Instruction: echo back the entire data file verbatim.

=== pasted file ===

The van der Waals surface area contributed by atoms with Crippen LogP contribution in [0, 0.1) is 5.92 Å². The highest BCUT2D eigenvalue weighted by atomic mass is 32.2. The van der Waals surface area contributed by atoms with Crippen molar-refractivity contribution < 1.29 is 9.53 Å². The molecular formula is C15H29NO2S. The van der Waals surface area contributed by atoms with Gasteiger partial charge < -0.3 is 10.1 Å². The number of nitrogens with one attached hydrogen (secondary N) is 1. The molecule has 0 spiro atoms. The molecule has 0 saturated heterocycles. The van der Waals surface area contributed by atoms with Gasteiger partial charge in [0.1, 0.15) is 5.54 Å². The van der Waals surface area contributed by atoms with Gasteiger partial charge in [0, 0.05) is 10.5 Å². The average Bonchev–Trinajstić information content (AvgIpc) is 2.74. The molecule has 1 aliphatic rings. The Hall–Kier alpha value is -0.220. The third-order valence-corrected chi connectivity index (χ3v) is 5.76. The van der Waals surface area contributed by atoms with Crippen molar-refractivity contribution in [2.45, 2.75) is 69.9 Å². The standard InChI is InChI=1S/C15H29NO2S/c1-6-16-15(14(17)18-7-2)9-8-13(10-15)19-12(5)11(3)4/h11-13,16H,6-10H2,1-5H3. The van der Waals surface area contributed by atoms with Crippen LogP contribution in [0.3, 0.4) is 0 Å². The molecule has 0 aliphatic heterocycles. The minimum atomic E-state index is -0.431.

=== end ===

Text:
The van der Waals surface area contributed by atoms with Crippen LogP contribution in [0, 0.1) is 5.92 Å². The highest BCUT2D eigenvalue weighted by atomic mass is 32.2. The van der Waals surface area contributed by atoms with Crippen molar-refractivity contribution < 1.29 is 9.53 Å². The molecular formula is C15H29NO2S. The van der Waals surface area contributed by atoms with Gasteiger partial charge < -0.3 is 10.1 Å². The number of nitrogens with one attached hydrogen (secondary N) is 1. The molecule has 0 spiro atoms. The molecule has 0 saturated heterocycles. The van der Waals surface area contributed by atoms with Gasteiger partial charge in [0.1, 0.15) is 5.54 Å². The van der Waals surface area contributed by atoms with Gasteiger partial charge in [0, 0.05) is 10.5 Å². The average Bonchev–Trinajstić information content (AvgIpc) is 2.74. The molecule has 1 aliphatic rings. The Hall–Kier alpha value is -0.220. The third-order valence-corrected chi connectivity index (χ3v) is 5.76. The van der Waals surface area contributed by atoms with Crippen molar-refractivity contribution in [2.45, 2.75) is 69.9 Å². The standard InChI is InChI=1S/C15H29NO2S/c1-6-16-15(14(17)18-7-2)9-8-13(10-15)19-12(5)11(3)4/h11-13,16H,6-10H2,1-5H3. The van der Waals surface area contributed by atoms with Crippen LogP contribution in [0.3, 0.4) is 0 Å². The molecule has 0 aliphatic heterocycles. The minimum atomic E-state index is -0.431.